In both the US and China, farming simulators are increasingly popular. Possibly in other countries too, I just haven't heard news reports about it. Such games involve pretending to farm by digging plots in a big grid, click for seed, click for water, click for harvest, and so on. It gives me an idea.
The games are popular because of their abstraction. What if there was a robot, able to do those various mundane tasks, with a supply of seeds and the ability to gather and distribute water? It would scan its environment, and report it to a game interface. People playing the game would indicate to "dig" various plots, water them, and which seeds to plant. The robot would receive instructions from the game, dig, water, and plant at the coordinates.
Each day it would report back to the game about the conditions. When the seeds sprouted, ground moisture and chemistry (reported as percentages of USDA recommended, "Nitrogen is at 53%, add more fertilizer!"), and the like. And players could resolve problems with a click.
At some point, the robot would report the plant ready for harvest. The player clicks. The robot slices off parts of the plant of commercial interest (like fruits, corn cobs, lettuce leaves), or if inapplicable, pulls the entire plant (carrots would be yanked, not cut), and puts it in a bin. The remainder of the plant is plowed under for fertilizer. Post-harvest, the robot reports the area as fallow, ready for another planting.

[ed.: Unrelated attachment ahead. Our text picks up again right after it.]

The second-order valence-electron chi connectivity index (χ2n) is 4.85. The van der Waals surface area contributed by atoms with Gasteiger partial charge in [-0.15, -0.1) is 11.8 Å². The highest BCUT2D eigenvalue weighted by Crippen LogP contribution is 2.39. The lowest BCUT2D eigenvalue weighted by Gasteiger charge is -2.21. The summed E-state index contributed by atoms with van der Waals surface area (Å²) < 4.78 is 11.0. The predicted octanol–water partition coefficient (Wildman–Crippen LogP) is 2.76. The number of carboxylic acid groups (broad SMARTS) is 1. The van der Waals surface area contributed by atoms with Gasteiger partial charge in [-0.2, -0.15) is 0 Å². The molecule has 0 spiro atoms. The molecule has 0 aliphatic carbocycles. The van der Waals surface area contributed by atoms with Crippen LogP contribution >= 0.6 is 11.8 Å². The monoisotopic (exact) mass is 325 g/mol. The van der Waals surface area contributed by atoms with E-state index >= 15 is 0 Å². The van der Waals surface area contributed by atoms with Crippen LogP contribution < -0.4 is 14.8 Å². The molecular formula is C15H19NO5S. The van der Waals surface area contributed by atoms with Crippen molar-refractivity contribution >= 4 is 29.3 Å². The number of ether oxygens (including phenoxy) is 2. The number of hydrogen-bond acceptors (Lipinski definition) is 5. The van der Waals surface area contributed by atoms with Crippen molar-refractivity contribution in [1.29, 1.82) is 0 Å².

It'd be slow, compared to online farm games. There, crops are ready in as little as 2 hours, with the slowest crops taking maybe 7 days. Real crops would take at least 40 days, which may leave players feeling like they're lacking in accomplishment.
But unlike farm games, one would receive more than virtual money for this. The harvest bins would have a sale-able product, the profits from which could be split between the robot owner, the game producer, and the player. Playing the game could net you real actual money, possibly.
....nah, this is too insane.